Last spring I took an Introduction to Improv class with a group of three others. It was a very brief introduction to this comedic form, but I already picked up on its connection to mindfulness and serendipity, and I see why pickup artists like Neil Strauss made the study of improv part of their "training". Improve prepares you to work with what you've got; to be spontaneous; to go with the flow.
The first exercise is a "make a sentence game". Your group stands in a row, and the first person begins a sentence with just one word. The word may be simply the, her, or they, and then each person in the line adds a single word. In this way the group builds a sentence, and then a paragraph, and then a short story. To play this game well, you must not anticipate what the next person will say, because you just don't know. Perhaps a sentence goes like this: "The | dog | looked | sad | when | he | fell | off | the..." If you're the next person in the line, you can say something logical, like "porch" or if you like, "paraglider". The next person has to continue with something that fits, somehow. If you try to predict where the story is going, you'll probably be wrong. It helps you learn to stay in the moment.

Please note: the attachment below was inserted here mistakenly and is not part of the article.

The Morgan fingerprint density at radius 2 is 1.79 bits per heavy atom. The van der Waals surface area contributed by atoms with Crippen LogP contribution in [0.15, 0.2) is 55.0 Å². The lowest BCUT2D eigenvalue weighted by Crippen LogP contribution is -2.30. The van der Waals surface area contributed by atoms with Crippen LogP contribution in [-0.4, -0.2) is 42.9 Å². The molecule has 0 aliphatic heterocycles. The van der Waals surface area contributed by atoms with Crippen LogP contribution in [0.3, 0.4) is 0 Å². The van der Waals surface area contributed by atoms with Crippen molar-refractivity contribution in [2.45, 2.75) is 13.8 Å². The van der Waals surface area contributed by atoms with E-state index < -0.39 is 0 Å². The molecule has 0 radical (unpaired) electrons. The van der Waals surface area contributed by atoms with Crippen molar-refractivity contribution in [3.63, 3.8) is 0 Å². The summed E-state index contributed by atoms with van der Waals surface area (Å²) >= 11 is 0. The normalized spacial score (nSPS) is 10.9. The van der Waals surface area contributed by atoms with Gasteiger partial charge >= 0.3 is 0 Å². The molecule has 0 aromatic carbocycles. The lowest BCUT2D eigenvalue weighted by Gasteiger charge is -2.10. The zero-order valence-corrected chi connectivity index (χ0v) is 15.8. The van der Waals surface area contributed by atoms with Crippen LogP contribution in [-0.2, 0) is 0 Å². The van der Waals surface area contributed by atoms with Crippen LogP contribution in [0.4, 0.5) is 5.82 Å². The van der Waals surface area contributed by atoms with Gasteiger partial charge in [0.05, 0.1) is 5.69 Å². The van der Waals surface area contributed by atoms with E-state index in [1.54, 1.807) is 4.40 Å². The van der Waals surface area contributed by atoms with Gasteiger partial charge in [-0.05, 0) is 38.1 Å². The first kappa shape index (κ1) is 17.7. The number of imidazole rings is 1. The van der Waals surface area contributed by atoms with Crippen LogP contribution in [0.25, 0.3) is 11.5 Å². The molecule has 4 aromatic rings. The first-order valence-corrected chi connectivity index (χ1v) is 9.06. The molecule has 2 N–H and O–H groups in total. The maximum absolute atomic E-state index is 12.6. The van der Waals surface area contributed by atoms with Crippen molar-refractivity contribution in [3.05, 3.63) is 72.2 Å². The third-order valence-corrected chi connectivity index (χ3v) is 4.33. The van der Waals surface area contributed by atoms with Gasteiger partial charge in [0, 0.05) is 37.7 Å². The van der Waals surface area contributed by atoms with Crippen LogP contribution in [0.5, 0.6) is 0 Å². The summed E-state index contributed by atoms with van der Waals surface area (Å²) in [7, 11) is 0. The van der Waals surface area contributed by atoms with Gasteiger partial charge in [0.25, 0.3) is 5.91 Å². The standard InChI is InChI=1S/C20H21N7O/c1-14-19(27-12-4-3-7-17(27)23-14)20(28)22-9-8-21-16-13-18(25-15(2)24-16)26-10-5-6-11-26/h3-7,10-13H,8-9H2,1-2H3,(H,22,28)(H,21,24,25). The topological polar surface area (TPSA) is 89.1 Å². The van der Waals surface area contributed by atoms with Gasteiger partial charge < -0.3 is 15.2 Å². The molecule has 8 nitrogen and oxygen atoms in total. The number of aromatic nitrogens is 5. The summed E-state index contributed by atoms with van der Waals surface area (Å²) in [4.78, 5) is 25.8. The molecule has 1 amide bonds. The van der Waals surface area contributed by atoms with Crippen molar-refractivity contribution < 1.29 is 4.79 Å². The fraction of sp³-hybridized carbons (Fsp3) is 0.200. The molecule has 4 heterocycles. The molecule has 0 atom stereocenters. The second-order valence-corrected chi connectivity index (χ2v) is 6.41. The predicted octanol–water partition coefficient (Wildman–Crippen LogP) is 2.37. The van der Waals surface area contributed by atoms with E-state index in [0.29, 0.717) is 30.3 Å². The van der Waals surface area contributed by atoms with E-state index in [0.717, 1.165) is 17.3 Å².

Another is called "Yes, and..." It's very simple, and may seem hokey, but it forces you to build positivity in your exchange. Try this next time someone says something you disagree with, or points out something incomplete. Here's an example of the exercise.
Taking improv classes is a great way to build confidence and learn to respond to your environment. It can be especially challenging for introverts, but very worthwhile.